Gramvousa Beach Crete: Complete Guide

One of the most beautiful beaches in Greece

Gramvousa Beach Image of view down from castle of beach and turquoise waters of Gramvousa Beach . It is one of the most beautiful islands in EUrope
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You can only visit Gramvousa Beach if you’re visiting the much more famous Balos beach and lagoon, a short distance down the Crete coast.

Balos is preceded by its reputation as one of the best beaches in Europe, perhaps even one of the best beaches in the world. But what of nearby Gramvousa Beach?

Some Kissamos to Balos cruises call at Gramvousa island and Balos lagoon. They usually stop for around two hours at Imeri Gramvousa island before proceeding to Balos Bay for another two or three hours.

Image of Gramvousa Beach Crete Greece
Balos beach is amazing -but what about THIS?

We expected Balos to be special and it certainly is.  The biggest surprise of our Gramvousa Balos trip was just how beautiful the beach at Gramvousa Crete is. We’re talking best one of the best beaches in Crete, indeed one of the best beaches in Greece. And the rest. Whisper it, but we enjoyed Gramvousa even more than Balos. Find out just why we rate Gramvoussa Bay so highly.

Gramvousa Beach – All You Need To Know

Image of a yacht moored off Gramvousa Beach Crete Greece
This looks a nice place to stop, captain

The island of Imeri Gramvousa – the name means ‘Tame Gramvousa’ – is a 15-minute cruise across the channel from Balos Beach, Crete.

The 200-metre-long beach is one of the most beautiful beaches in the Mediterranean.

It has soft golden sand and brilliant clear turquoise waters, fantastic for bathing, swimming and snorkeling.

Image of Gramvousa Castle and beach Crete Greece
Gramvousa Castle and Beach

You can only visit on Gramvousa Balos cruises – these are run by Cretan Daily Cruises, which operate from nearby Kissamos port – see our article on How To Get To Balos Beach for further information.

The beach sits below the Venetian fort of Gramvousa Castle, which looms nearly 500 feet above on the clifftop. It’s worth the walk for the breathtaking view over Gramvousa Beach, the crystal-clear waters around it and the mountains of the Gramvousa peninsula on ‘mainland’ Crete.

The Kissamos to Balos ferry gives you two hours on Gramvousa before heading on to Balos.

Where Is Gramvousa Beach?

Image of a tiny shrine on Gramvousa Island Crete Greece
A tiny shrine on the path between the ferry and beach

Imeri Gramvousa island is a few miles off the northwest coast of Crete, close to Balos lagoon. Gramvousa Beach is on Imeri Gramvousa, and not Agria Gramvousa. The latter means ‘Wild Gramvousa’, is largely inaccessible and rarely visited.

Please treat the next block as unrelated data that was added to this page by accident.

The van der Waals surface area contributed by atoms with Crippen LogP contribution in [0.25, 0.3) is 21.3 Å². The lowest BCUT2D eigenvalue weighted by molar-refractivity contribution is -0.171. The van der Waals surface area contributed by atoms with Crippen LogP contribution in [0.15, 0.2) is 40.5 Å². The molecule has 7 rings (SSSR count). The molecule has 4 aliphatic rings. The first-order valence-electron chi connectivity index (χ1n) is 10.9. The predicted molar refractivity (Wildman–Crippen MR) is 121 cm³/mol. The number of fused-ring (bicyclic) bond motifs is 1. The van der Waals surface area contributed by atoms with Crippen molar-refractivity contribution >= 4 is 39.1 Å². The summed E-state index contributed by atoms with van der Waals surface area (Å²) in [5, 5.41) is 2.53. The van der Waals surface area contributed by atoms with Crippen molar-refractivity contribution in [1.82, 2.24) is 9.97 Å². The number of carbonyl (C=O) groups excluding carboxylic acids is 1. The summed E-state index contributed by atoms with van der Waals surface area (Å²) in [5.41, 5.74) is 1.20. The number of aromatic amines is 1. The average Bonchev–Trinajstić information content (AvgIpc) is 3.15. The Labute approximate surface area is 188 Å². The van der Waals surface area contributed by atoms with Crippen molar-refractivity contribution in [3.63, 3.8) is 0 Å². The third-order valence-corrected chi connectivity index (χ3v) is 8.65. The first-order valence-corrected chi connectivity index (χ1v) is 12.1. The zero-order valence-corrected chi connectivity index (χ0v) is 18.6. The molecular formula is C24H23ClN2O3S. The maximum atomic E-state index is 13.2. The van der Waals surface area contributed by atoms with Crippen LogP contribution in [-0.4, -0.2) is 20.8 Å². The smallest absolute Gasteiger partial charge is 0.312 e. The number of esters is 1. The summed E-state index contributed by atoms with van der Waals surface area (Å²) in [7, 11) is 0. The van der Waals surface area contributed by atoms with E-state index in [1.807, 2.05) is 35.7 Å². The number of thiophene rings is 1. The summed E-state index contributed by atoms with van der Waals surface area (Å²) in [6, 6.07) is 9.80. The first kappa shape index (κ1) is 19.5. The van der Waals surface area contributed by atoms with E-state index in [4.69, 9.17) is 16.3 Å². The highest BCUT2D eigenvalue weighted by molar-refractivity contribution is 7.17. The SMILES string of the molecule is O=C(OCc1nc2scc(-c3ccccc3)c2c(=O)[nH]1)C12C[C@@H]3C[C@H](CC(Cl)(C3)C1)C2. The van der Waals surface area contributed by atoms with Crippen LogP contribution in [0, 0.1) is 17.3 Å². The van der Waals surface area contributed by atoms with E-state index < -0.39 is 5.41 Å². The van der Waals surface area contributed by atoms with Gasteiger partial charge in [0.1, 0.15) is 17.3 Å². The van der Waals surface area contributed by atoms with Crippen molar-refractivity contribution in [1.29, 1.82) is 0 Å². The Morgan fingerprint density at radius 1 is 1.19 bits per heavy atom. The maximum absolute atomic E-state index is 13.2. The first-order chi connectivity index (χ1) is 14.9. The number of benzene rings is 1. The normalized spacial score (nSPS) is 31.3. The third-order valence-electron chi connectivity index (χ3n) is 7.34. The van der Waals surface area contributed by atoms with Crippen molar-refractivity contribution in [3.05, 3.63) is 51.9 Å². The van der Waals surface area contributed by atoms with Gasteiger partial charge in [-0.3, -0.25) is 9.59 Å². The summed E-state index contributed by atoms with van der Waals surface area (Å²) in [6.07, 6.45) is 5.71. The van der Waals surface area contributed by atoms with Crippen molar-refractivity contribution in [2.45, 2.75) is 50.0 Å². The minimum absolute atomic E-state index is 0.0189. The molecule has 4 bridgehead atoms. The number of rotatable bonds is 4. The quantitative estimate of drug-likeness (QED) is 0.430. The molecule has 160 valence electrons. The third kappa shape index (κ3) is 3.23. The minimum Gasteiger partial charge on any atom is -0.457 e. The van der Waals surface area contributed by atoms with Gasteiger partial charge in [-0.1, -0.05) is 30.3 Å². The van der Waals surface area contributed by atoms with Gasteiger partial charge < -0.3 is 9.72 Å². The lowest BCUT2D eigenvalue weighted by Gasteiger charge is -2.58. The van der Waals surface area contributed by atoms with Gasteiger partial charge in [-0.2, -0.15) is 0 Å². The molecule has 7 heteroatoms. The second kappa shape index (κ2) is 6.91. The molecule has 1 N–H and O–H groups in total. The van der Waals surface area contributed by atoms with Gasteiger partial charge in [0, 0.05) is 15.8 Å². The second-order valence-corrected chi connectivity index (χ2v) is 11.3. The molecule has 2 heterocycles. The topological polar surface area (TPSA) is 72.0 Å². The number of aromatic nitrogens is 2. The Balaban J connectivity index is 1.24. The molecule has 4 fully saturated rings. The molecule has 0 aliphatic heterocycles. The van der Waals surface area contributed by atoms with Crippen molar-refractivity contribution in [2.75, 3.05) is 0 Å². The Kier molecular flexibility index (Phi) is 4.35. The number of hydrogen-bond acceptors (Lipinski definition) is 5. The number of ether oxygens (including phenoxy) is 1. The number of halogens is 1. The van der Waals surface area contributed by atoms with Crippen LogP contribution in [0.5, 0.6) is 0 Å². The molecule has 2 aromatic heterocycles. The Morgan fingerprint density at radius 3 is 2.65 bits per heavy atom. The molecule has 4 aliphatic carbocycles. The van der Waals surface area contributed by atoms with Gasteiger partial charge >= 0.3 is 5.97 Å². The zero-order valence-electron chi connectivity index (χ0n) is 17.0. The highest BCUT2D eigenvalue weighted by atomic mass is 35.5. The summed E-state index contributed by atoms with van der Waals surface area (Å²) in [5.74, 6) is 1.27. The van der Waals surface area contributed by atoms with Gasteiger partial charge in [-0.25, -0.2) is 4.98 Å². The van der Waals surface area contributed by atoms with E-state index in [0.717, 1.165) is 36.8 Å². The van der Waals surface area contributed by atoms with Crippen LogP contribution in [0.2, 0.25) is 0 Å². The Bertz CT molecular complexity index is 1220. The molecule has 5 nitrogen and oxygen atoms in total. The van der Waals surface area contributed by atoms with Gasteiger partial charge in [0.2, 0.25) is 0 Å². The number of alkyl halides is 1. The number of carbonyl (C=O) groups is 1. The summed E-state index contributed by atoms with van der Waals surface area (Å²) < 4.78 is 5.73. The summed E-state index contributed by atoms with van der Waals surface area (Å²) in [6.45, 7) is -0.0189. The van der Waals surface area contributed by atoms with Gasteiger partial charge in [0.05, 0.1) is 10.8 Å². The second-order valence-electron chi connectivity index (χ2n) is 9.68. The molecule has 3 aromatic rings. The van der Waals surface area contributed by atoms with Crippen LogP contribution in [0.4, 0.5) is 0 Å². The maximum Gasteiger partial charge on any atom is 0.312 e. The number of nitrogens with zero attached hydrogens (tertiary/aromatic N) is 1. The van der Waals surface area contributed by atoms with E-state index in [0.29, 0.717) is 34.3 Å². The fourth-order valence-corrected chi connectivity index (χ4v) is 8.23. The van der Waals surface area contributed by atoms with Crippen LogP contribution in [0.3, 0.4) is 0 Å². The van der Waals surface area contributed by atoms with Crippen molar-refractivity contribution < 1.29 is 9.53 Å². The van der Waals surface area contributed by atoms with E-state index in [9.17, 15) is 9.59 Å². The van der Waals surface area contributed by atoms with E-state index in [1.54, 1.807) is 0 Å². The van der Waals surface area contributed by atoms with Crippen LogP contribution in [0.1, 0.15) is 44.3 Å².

This whole area is part of Chania province, and the nearest town is the port of Kissamos, an hour’s drive from Chania city.

Getting to Gramvousa Beach Crete

Image of the ferry 'Gramvousa' moored of Balos beach Crete Greece
The ferry boat ‘Gramvousa’, shown moored off Balos lagoon and beach

You can only reach Gramvousa beach on the boat to Balos beach, which calls at Gramvousa, allowing you around two hours there. Ideally you would be able to spend longer at both Balos and Gramvousa, but sadly there’s no flexibility with the Balos boat trip schedules. It’s still one of the best Crete boat trips, and you get to see somewhere so special you otherwise would never see.

Tours to Balos beach are run by travel agents and hotels from everywhere between Heraklion, four hours away by road, and Kissamos. Check out these links for tours from the main cities, which also pick up customers at places along the way:

Balos and Gramvousa Tour From Chania

Balos and Gramvousa Tour From Rethymno

Balos and Gramvousa Tour From Heraklion

The boat moors at the corner of Gramvousa Bay, a five-minute walk away from the beach. Disembarkation is very easy, down the ship stairs then along the boat ramp onto sandy stony ground. It’s a short walk from there to Gramvousa Beach, along a slightly undulating path with a few rocks along the way.

Things to do on Gramvousa Island Crete

Image of Gramvousa beach and castle Crete Greece
You’ve got a choice, and not a great deal of time: the castle, or the beach?

You have a couple of hours on the island of Gramvousa. Sometimes a little less, depending on the Balos ferry schedules. You have two choices.